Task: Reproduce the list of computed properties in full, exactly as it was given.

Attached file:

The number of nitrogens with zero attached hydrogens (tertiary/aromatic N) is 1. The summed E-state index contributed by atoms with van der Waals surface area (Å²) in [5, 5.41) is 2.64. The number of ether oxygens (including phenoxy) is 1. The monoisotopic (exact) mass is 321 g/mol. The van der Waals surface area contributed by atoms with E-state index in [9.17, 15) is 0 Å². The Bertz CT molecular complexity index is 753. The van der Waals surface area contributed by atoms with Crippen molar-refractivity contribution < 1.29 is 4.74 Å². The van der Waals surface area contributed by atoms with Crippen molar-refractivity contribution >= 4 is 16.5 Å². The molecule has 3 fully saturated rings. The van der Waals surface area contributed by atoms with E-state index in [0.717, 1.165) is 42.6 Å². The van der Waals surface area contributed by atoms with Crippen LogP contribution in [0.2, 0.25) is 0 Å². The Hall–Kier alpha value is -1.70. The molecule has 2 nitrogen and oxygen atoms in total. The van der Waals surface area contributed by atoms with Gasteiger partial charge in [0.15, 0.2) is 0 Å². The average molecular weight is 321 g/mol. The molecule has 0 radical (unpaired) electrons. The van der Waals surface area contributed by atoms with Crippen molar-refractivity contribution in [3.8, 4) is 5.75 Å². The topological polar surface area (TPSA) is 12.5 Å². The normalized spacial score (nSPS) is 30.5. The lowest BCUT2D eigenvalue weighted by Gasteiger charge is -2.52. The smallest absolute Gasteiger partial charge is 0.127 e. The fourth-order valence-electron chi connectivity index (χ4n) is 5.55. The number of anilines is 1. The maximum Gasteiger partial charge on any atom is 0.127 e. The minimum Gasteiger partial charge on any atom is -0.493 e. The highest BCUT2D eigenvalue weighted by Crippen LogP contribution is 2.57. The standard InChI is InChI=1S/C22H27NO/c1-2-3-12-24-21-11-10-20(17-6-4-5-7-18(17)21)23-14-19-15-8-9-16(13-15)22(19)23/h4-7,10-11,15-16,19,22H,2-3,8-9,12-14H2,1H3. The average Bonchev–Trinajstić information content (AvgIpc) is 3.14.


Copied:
The number of nitrogens with zero attached hydrogens (tertiary/aromatic N) is 1. The summed E-state index contributed by atoms with van der Waals surface area (Å²) in [5, 5.41) is 2.64. The number of ether oxygens (including phenoxy) is 1. The monoisotopic (exact) mass is 321 g/mol. The van der Waals surface area contributed by atoms with E-state index in [9.17, 15) is 0 Å². The Bertz CT molecular complexity index is 753. The van der Waals surface area contributed by atoms with Crippen molar-refractivity contribution < 1.29 is 4.74 Å². The van der Waals surface area contributed by atoms with Crippen molar-refractivity contribution >= 4 is 16.5 Å². The molecule has 3 fully saturated rings. The van der Waals surface area contributed by atoms with E-state index in [0.717, 1.165) is 42.6 Å². The van der Waals surface area contributed by atoms with Crippen LogP contribution in [0.2, 0.25) is 0 Å². The Hall–Kier alpha value is -1.70. The molecule has 2 nitrogen and oxygen atoms in total. The van der Waals surface area contributed by atoms with Gasteiger partial charge in [0.15, 0.2) is 0 Å². The average molecular weight is 321 g/mol. The molecule has 0 radical (unpaired) electrons. The van der Waals surface area contributed by atoms with Crippen molar-refractivity contribution in [3.8, 4) is 5.75 Å². The topological polar surface area (TPSA) is 12.5 Å². The normalized spacial score (nSPS) is 30.5. The lowest BCUT2D eigenvalue weighted by Gasteiger charge is -2.52. The smallest absolute Gasteiger partial charge is 0.127 e. The fourth-order valence-electron chi connectivity index (χ4n) is 5.55. The number of anilines is 1. The maximum Gasteiger partial charge on any atom is 0.127 e. The minimum Gasteiger partial charge on any atom is -0.493 e. The highest BCUT2D eigenvalue weighted by Crippen LogP contribution is 2.57. The standard InChI is InChI=1S/C22H27NO/c1-2-3-12-24-21-11-10-20(17-6-4-5-7-18(17)21)23-14-19-15-8-9-16(13-15)22(19)23/h4-7,10-11,15-16,19,22H,2-3,8-9,12-14H2,1H3. The average Bonchev–Trinajstić information content (AvgIpc) is 3.14.